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cfmom asks:
Q:

When reprimanded, my 6 yr old son occ. says things like, "I know you hate me" or "I'm just a bad/stupid boy." How should I handle these statements?

He usually has a lot of self-confidence, is outgoing, smart, and fairly well-behaved. He will sometimes make these statements in response to even mild discipline.  I have always followed discipline up with a talk about what he is being punished for and why.  I never call him names, but he will sometimes accuse me of calling him stupid, even when he really knows I never would say that to him.  The behavior is random.  Sometimes he responds very well to correction.  I have noticed that he does this more when he is tired or has a lot on his plate (for example, he just started first grade).  
In Topics: Discipline and behavior challenges
> 60 days ago

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Expert

lkauffman
Aug 25, 2010
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What the Expert Says:

I imagine it must be very puzzling to see your smart and talented young boy talk such silly nonsense about his worth and his perception of your feelings about him. Unfortunately, it is not uncommon for capable children (and adults, for that matter) to doubt themselves. I suspect that he is healthy and happy, but he may have some underlying fears and concerns about his worth. These sorts of concerns tend to be emerge when a child gets any kind of feedback about themselves that may be construed as negative. They tend to internalize it as, "See, you are stupid. You messed up mom's books. Just further evidence of how dumb you are."

Now that you know your son harbors these kinds of thoughts, you can keep this in mind as your provide feedback to him about his successes, failures, and misbehavior.  

This topics reminds me of the research of Carol Dweck at Stanford University (I have included a link to an article discussing her theory in greater detail below). She has studied the different ways in which children interpret success and failure extensively. She has found that children either have a "fixed mindset" or a "growth mindset." The mindset refers to a child's theory about the origin of ability. Some children believe that your ability in any given area is dependent upon innate qualities that you are born with your ability (fixed). For example, some individuals are born with a "good" brain and are very intelligent, allowing them to achieve a great deal.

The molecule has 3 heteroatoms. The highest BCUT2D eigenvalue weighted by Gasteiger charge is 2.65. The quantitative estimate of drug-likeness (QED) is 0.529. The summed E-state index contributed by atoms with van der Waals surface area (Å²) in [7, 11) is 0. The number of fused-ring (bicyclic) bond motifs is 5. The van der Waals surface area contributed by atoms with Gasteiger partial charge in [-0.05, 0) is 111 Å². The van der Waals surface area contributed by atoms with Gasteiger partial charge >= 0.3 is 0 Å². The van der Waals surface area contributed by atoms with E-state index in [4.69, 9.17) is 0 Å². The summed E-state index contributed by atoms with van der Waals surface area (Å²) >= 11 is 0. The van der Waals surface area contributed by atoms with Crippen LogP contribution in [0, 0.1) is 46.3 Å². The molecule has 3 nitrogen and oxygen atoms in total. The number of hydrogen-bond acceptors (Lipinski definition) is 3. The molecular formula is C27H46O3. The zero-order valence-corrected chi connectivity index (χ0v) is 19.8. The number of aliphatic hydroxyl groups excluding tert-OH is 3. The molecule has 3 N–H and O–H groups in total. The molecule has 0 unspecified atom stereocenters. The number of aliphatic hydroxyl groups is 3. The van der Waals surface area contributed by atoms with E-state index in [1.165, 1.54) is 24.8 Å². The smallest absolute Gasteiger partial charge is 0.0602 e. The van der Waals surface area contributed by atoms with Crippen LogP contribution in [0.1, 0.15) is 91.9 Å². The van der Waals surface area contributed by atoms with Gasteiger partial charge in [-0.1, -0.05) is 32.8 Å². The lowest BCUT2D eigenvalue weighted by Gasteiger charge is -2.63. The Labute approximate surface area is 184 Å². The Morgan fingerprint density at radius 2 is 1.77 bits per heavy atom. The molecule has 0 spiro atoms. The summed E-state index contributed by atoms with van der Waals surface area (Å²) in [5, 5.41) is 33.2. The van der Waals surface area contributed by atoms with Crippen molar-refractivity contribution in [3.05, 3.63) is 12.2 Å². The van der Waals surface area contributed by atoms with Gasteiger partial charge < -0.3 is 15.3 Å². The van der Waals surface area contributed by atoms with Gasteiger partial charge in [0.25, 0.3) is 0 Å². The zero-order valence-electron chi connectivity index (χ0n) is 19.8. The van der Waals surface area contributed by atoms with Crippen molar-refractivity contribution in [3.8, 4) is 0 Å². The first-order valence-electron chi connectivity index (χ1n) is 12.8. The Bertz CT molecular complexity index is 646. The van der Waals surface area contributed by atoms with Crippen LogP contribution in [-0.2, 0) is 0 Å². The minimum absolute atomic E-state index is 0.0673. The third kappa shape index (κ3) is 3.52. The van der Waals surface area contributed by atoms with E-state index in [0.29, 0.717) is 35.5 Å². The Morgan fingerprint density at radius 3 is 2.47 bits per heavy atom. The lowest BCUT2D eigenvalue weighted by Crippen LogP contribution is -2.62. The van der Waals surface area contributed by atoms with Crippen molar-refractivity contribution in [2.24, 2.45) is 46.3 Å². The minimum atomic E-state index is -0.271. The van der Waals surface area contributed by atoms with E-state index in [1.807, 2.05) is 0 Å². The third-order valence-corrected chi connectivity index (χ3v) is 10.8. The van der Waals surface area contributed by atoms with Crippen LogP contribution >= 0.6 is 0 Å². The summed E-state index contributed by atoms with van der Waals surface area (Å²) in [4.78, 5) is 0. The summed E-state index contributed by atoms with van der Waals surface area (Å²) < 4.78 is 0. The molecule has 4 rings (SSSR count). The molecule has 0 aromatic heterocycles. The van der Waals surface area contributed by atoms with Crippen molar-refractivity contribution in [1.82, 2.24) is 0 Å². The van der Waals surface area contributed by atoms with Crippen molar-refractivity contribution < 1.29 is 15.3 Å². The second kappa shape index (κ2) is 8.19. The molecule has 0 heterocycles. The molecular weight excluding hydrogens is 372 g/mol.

On the other hand, the growth mindset refers to the idea that ability is malleable and greatly influenced by the effort than an individual expends. Dweck has found that children with a fixed mindset tend to give up in the face of failure because they interpret their difficulty as an indication that they're not smart (something out of their control). Whereas, children with a growth mindset tend to persevere and try even harder in the face of a setback because they believe that their effort will be put to good use and will get them going in the right direction.

So, what do I do about it?

1. I would encourage you cultivate a growth mindset in your son, so that he can begin to see that a setback does not mean he is "stupid" or "unloveable." Rather, a setback is an opportunity for him to learn an important lesson and to apply that lesson to new situations in the future. With effort, he will be able to overcome the situation.

As you have been doing, when he misbehaves, continue to reassure him that you love him, but you cannot accept his behavior. Let him know that there are certain rules that adults know about that children must learn and it is your responsibility as a parent to teach him. Let him know that you understand that it will take some time for him to learn some of these things (some situations will be harder than others), but you will continue to guide him, and with effort, he will learn the appropriate behavior.

2. Role-model a positive growth mindset in your own actions. As you struggle with problems in, and outside of the home, talk about your experiences, what your learned, and how you plan to try harder next time. For example, if you forgot to add enough baking soda in the cake, share your disappointment with the final product, but let your son know that you learned about the importance of following each step of the recipe and staying focused while baking in the kitchen. Your example will inspire your son and help him to see that mistakes are normal and acceptable.

3. I have included a recent article I wrote on self-esteem boosters below. Hopefully, you will find some useful nuggets in my 10 suggestions for supporting your child.

Warm regards,

Laura Kauffman, Ph.D.
Licensed Child Psychologist
Education.com JustAsk Expert
http://www.drlaurakauffman.com/
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